Chain migration, ghettoes and COVID-19

First, a little about my interest in migration, ‘chains’ and in a major cause of the current pandemic, ‘ghettoes’.

I was the first of my large South African family to decide, in 1953, to migrate to Australia. I came after completing my training. Sixty years later, almost 100 of my family have arrived.

We settled in suburbs with shuls and Jewish day schools. Mostly professionals or in commerce, we chose to live in the more affluent suburbs. By no stretch of the imagination could they be called ‘ghettoes’.

Migration is usually a chain. Once the first arrivals spread the word about the ‘goldene medina’, others follow – not simply to the country, but to the suburbs where the first arrivals have settled. A common mammaloshen encourages this trend, so that parts of a city become known, for example, as Chinese, Italian or Arabic areas.

Christian denomination, especially where the early arrivals have established places of worship, plays a role. The more different the new arrivals are from the local citizenry, the more they will tend to live in church-convenient suburbs.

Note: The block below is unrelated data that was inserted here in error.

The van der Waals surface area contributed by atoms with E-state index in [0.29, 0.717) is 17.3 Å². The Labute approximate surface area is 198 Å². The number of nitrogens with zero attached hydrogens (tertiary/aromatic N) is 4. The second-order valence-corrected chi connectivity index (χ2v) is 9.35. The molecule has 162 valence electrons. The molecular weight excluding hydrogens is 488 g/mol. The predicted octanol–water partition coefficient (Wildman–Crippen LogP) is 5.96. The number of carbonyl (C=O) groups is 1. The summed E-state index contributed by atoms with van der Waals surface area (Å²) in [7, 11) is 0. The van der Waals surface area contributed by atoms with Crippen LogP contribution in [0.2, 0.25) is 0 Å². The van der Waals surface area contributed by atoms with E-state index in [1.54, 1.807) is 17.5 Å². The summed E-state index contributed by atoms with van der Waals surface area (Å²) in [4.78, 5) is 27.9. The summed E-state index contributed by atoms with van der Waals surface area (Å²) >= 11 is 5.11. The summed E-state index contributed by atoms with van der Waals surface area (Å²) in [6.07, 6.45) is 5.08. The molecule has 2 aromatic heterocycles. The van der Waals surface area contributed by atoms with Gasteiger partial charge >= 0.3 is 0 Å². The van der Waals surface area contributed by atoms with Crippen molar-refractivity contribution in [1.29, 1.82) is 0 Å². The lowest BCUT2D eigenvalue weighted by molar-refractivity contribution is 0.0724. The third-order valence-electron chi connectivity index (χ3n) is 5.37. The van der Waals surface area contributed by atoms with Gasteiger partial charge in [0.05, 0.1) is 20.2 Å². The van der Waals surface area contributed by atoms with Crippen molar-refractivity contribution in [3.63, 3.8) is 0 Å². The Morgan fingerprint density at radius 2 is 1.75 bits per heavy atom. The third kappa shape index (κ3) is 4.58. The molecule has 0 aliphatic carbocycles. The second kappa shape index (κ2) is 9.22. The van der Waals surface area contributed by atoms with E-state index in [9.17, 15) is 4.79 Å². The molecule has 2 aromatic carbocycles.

Nowhere is this more noticeable than amongst Jews and Muslims.

Is it any coincidence that the highest rate of Covid-19 infection in England is amongst ultra-orthodox Jews, closely followed by orthodox Muslims? Certain ultra-orthodox ‘ghettoes’ in New York and Jerusalem are experiencing the same tragedy.

It’s not just religion. The centre of the European outbreak was Milan, host to thousands of Chinese workers from Wuhan, living in ghetto equivalents. With a number of daily flights between the two cities, northern Italy suffered catastrophically from the virus.

Regrettably, political correctness hushes up facts. Of course, as Bret Stephens has written, “Excuses for hating Jews are surely one of the world’s inexhaustible resources”, and so the western and Islamic extremists blame us for the pandemic.

But that inevitable response to whatever goes wrong in the world should not blind us to the scientific fact that a vast number of our ultra-orthodox co-religionists are a menace to the health of their fellow-citizens, and, with air travel, to people elsewhere.

About the Author
Retired medical practitioner, Dr Peter Chester Arnold OAM, fled 1960s apartheid South Africa for Australia. He has since graduated in Politics, Philosophy and Economics, and has been a professional editor for more than 30 years on politics, sociology, medicine, history and Holocaust studies.
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